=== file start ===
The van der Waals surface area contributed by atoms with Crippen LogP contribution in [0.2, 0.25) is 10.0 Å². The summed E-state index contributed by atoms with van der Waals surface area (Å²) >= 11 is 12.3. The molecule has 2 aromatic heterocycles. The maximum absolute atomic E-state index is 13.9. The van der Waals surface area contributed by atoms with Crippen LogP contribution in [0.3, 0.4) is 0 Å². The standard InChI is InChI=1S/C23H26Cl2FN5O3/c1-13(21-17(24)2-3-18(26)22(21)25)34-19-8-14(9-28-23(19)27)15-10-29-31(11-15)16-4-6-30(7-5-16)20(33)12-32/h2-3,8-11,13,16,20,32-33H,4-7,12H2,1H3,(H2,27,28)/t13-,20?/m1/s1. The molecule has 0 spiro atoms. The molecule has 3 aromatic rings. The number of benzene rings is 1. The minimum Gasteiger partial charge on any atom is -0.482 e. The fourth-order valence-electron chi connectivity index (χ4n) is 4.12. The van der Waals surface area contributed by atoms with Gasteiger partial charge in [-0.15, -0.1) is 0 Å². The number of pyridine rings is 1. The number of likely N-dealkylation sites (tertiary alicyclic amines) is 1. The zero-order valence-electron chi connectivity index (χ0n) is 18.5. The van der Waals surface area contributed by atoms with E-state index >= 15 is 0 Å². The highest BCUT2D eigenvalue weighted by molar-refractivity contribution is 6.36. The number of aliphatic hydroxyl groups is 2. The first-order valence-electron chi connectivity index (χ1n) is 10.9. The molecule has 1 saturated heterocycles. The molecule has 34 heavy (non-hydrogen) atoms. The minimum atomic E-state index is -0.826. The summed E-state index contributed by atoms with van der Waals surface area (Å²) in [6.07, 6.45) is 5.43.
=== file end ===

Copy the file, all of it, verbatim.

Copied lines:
The van der Waals surface area contributed by atoms with Crippen LogP contribution in [0.2, 0.25) is 10.0 Å². The summed E-state index contributed by atoms with van der Waals surface area (Å²) >= 11 is 12.3. The molecule has 2 aromatic heterocycles. The maximum absolute atomic E-state index is 13.9. The van der Waals surface area contributed by atoms with Crippen LogP contribution in [0.3, 0.4) is 0 Å². The standard InChI is InChI=1S/C23H26Cl2FN5O3/c1-13(21-17(24)2-3-18(26)22(21)25)34-19-8-14(9-28-23(19)27)15-10-29-31(11-15)16-4-6-30(7-5-16)20(33)12-32/h2-3,8-11,13,16,20,32-33H,4-7,12H2,1H3,(H2,27,28)/t13-,20?/m1/s1. The molecule has 0 spiro atoms. The molecule has 3 aromatic rings. The number of benzene rings is 1. The minimum Gasteiger partial charge on any atom is -0.482 e. The fourth-order valence-electron chi connectivity index (χ4n) is 4.12. The van der Waals surface area contributed by atoms with Gasteiger partial charge in [-0.15, -0.1) is 0 Å². The number of pyridine rings is 1. The number of likely N-dealkylation sites (tertiary alicyclic amines) is 1. The zero-order valence-electron chi connectivity index (χ0n) is 18.5. The van der Waals surface area contributed by atoms with E-state index >= 15 is 0 Å². The highest BCUT2D eigenvalue weighted by molar-refractivity contribution is 6.36. The number of aliphatic hydroxyl groups is 2. The first-order valence-electron chi connectivity index (χ1n) is 10.9. The molecule has 1 saturated heterocycles. The molecule has 34 heavy (non-hydrogen) atoms. The minimum atomic E-state index is -0.826. The summed E-state index contributed by atoms with van der Waals surface area (Å²) in [6.07, 6.45) is 5.43.